Hearing Popovich speak was particularly thrilling for Pyper, who describes herself as a “huge Popovich fan.”

It also set Pyper on the path to earn a Coach License from USA Basketball. Some youth leagues, like the TYBL has the past two seasons, require anyone who sits on the bench with the players to have an Associate Coach License (there also is a Gold Coach License for NCAA-certified events). The license also requires coaches to have a background check.

“I think a lot of times, former athletes will coach the way they’ve been coached,” Pyper said. “Coaching is changing even from when I played.”

Among the traits stressed by the TYBL and emphasized by USA Basketball are positive reinforcement and developing kids to not only be better players, but better people for their community.

The TYBL is different from what many think a youth basketball league is, but not unusual across the nation. The TYBL is a recreational league, where creating a safe and fun environment are the priorities, not winning games. Players range from kindergarteners to eighth-graders and play runs from November to March (there is also a middle school league from March to May). The TYBL also this season is beginning a Challenger Division for developmentally challenged kids.

No scores are kept until the third-grade level, which is when boys and girls play on separate teams. Eight-foot rims are used for K-2, 9-foot for third- and fourth-graders and the traditional 10-foot rims for the other levels.

“Our focus really is on development, so we want to give everyone an opportunity to play and develop the fundamentals, have fun and make a friend,” Pyper said. “For us, success is (the kids) wanting to come back next year and play.”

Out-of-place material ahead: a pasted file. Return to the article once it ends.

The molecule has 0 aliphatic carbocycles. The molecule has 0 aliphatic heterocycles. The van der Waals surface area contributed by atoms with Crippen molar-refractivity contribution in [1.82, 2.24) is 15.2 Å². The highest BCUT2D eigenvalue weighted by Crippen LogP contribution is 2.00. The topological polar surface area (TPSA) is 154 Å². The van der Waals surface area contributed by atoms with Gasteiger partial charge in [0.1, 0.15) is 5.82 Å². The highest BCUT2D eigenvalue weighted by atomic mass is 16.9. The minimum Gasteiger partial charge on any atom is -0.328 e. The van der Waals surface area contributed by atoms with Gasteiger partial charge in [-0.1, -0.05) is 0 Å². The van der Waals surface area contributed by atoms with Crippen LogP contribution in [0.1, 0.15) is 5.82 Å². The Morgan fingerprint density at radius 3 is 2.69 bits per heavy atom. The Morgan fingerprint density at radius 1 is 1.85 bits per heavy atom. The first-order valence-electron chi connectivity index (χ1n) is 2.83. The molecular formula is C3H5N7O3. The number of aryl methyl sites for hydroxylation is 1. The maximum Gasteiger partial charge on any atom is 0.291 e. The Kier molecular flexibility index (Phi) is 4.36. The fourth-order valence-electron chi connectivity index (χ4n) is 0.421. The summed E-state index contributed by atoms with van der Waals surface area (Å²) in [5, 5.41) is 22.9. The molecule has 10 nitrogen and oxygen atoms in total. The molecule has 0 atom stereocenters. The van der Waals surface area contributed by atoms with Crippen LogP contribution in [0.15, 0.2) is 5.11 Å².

Pyper said the USA Basketball Coach License program helps to ensure all kids are exposed to the same type of coaching and have a positive experience in the early stages of playing the sport. Last season, the TYBL had about 80 licensed coaches for 1,000 players.

Being a volunteer position, Pyper said some of the coaches initially balk at having to go through the local four-hour, in-person training (there is a two-hour online option), but obtaining the license not only allows parents to coach their kids, it gives them access to a wealth of resources — such as instructional videos from well-known coaches — through the USA Basketball website. USA Basketball also has provided notable speakers for the coach licensing clinics.

While the USA Basketball affiliation the past two years is new to the TYBL, Pyper says it seems like a natural extension of the league’s core values.

“Our board (of directors) is a real positive board, we’ve worked on real positive communication,” said Pyper, who asked to join the board after that first season as a coach. “I think the parents have responded well to (the licensing). ... I think parents have felt excited (about the USA Basketball certification).”

Find out more about becoming a USA Basketball licensed coach at


Steve Drumwright is a freelance contributor to on behalf of Red Line Editorial, Inc.